Enhancing NOAA Tools for Spill Risk Analysis

Posted Wed, 02/07/2024 - 08:59

To prepare for possible oil spills from likely sources, oil spill modelers in NOAA’s Office of Response and Restoration (OR&R) developed the Trajectory Analysis Planner (TAP), a software tool that provides a statistical view of where oil is likely to go in the event of a spill. TAP analyzes thousands of simulated oil spill trajectories generated by NOAA’s oil spill trajectory model, GNOME (General NOAA Operational Modeling Environment), driven by varying winds and ocean currents. The resulting statistics, which identify locations more likely to be impacted by a spill, improve decision-making during planning and preparedness to prevent or minimize harm from oil spills in that region.

Initially created as a desktop application, TAP is now available as a web application, WebTAP. Through work funded by the Bureau of Ocean Energy Management, this online version of TAP makes the tool more flexible, and easier for planners and responders to access and view results.

OR&R and its partners are planning further development of TAP, leveraging some of OR&R’s existing capabilities to inform planning and preparedness activities to better support the U.S. Coast Guard (USCG) and other response agencies in the Great Lakes region. These efforts are an outcome of a recent Stakeholder Workshop hosted by the USCG Great Lakes Oil Spill Center of Expertise.

To enhance collaboration and communication on environmental and spill modeling efforts in the Great Lakes region, OR&R oil spill modelers became engaged with regional modelers at the Great Lakes centered institutions through a working group, facilitated by the Coastal Response Research Center at the University of New Hampshire. OR&R also proposed to conduct a Great Lakes Risk Analysis, leveraging some of the office’s existing capabilities to inform planning and preparedness activities to better support the USCG in the region.

The overarching project goal in the Great Lakes is to conduct an analysis of shorelines and associated flora and fauna at greatest risk from an oil spill. “Risk” in this context is a function of the probability of a particular shoreline being oiled from a release from a given location, combined with the sensitivity of the shorelines and/or its associated flora and fauna to oiling.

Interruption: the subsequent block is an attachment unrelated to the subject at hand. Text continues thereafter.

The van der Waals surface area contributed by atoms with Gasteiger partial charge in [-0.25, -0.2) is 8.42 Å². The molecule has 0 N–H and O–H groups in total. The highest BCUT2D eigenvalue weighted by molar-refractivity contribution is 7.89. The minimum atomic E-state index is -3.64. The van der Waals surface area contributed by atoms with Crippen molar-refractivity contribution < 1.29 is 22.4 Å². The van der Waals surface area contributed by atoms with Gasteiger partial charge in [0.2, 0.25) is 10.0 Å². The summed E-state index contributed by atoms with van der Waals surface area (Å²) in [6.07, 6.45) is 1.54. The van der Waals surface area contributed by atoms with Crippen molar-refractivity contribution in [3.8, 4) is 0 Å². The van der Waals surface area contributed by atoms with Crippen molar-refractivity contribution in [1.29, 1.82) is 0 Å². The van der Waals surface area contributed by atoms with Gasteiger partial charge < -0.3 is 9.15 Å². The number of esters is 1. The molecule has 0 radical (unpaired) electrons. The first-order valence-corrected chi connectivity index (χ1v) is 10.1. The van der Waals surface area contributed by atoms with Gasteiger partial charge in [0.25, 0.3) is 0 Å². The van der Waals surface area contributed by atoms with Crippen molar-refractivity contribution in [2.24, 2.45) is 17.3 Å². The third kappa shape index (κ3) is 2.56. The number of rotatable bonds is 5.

Aerial shot of responders in yellow hazardous materials suit assessing the oiled shoreline of Little Tinicum Island, part of William Penn State Forest, on the Delaware River.
Oil spill impacts along Little Tinicum Island, part of William Penn State Forest, on the Delaware River. Image credit: NOAA.

TAP can be used with another important OR&R tool—Environmental Sensitivity Index (ESI) datasets—to investigate this risk. The ESI datasets provide a concise summary of coastal resources at risk from an incident (e.g., oil spill, storm event) in a given geographical area. Examples of at-risk resources include biological resources, vulnerable shorelines, and human-use resources (e.g., parks, beaches, historical sites).

This project will utilize two recent advances in the region:

  1. A new, coupled ocean-ice model for the Great Lakes that is run in near real-time at NOAA’s Great Lakes Environmental Research Laboratory, and operationally at NOAA’s National Ocean Service under the name Great Lakes Operational Forecast System.
  2. The newly updated ESI dataset for Lake Erie, with updates to the remaining Great Lakes ESI datasets (Ontario, Michigan, Huron, Superior) to be complete by 2026.

The WebTAP system provides an interactive environment to explore the probability of specific regions being impacted by potential spills. In order to overlay these results with ESI and other geo-referenced datasets, additional development work needs to be performed so that the results from TAP can be exported in a format suitable for use within NOAA’s online mapping tool ERMA® (Environmental Response Management Application) and other GIS systems for further analysis.

This effort will comprise a multi-year project. Year one work will focus on the development of the TAP analysis for Lake Erie, including further development of WebTAP to output results in formats compatible with ERMA. In year two, OR&R plans to integrate the TAP runs with the ESI datasets to highlight areas most at risk.

The methodology and enhancements developed in the first two years of the project should dramatically streamline the effort involved for subsequent work. This Great Lakes TAP-ESI risk assessment approach could be scaled for a nationwide approach to risk quantification, helping to prepare and enable responders to protect ocean and coastal resources from the impacts of oil spills and other hazards.